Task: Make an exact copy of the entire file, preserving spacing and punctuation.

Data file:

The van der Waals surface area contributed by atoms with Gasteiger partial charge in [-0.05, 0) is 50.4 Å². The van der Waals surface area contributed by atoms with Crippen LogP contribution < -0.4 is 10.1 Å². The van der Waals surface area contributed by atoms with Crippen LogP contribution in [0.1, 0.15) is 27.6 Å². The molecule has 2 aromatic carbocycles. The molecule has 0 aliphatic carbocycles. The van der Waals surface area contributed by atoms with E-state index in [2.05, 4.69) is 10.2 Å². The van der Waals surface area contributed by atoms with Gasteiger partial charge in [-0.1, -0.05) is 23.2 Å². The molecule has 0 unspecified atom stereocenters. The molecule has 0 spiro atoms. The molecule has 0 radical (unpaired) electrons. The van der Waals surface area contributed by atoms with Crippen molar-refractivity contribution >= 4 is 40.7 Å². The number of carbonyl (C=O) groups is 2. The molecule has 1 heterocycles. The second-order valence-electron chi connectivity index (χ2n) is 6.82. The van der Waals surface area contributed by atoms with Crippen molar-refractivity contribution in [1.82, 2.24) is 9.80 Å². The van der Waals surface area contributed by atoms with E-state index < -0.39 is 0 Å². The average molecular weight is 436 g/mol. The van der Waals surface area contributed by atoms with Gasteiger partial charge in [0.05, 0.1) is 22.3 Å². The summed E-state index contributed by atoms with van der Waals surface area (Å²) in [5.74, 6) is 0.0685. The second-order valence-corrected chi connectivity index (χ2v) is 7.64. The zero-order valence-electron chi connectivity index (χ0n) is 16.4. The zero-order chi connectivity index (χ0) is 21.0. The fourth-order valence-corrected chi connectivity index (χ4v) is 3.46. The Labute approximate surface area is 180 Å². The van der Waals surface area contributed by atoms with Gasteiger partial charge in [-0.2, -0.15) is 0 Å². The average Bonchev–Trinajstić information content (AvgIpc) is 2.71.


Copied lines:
The van der Waals surface area contributed by atoms with Gasteiger partial charge in [-0.05, 0) is 50.4 Å². The van der Waals surface area contributed by atoms with Crippen LogP contribution < -0.4 is 10.1 Å². The van der Waals surface area contributed by atoms with Crippen LogP contribution in [0.1, 0.15) is 27.6 Å². The molecule has 2 aromatic carbocycles. The molecule has 0 aliphatic carbocycles. The van der Waals surface area contributed by atoms with E-state index in [2.05, 4.69) is 10.2 Å². The van der Waals surface area contributed by atoms with Gasteiger partial charge in [-0.1, -0.05) is 23.2 Å². The molecule has 0 unspecified atom stereocenters. The molecule has 0 spiro atoms. The molecule has 0 radical (unpaired) electrons. The van der Waals surface area contributed by atoms with Crippen molar-refractivity contribution >= 4 is 40.7 Å². The number of carbonyl (C=O) groups is 2. The molecule has 1 heterocycles. The second-order valence-electron chi connectivity index (χ2n) is 6.82. The van der Waals surface area contributed by atoms with Crippen molar-refractivity contribution in [1.82, 2.24) is 9.80 Å². The van der Waals surface area contributed by atoms with E-state index < -0.39 is 0 Å². The average molecular weight is 436 g/mol. The van der Waals surface area contributed by atoms with Gasteiger partial charge in [0.05, 0.1) is 22.3 Å². The summed E-state index contributed by atoms with van der Waals surface area (Å²) in [5.74, 6) is 0.0685. The second-order valence-corrected chi connectivity index (χ2v) is 7.64. The zero-order valence-electron chi connectivity index (χ0n) is 16.4. The zero-order chi connectivity index (χ0) is 21.0. The fourth-order valence-corrected chi connectivity index (χ4v) is 3.46. The Labute approximate surface area is 180 Å². The van der Waals surface area contributed by atoms with Gasteiger partial charge in [-0.2, -0.15) is 0 Å². The average Bonchev–Trinajstić information content (AvgIpc) is 2.71.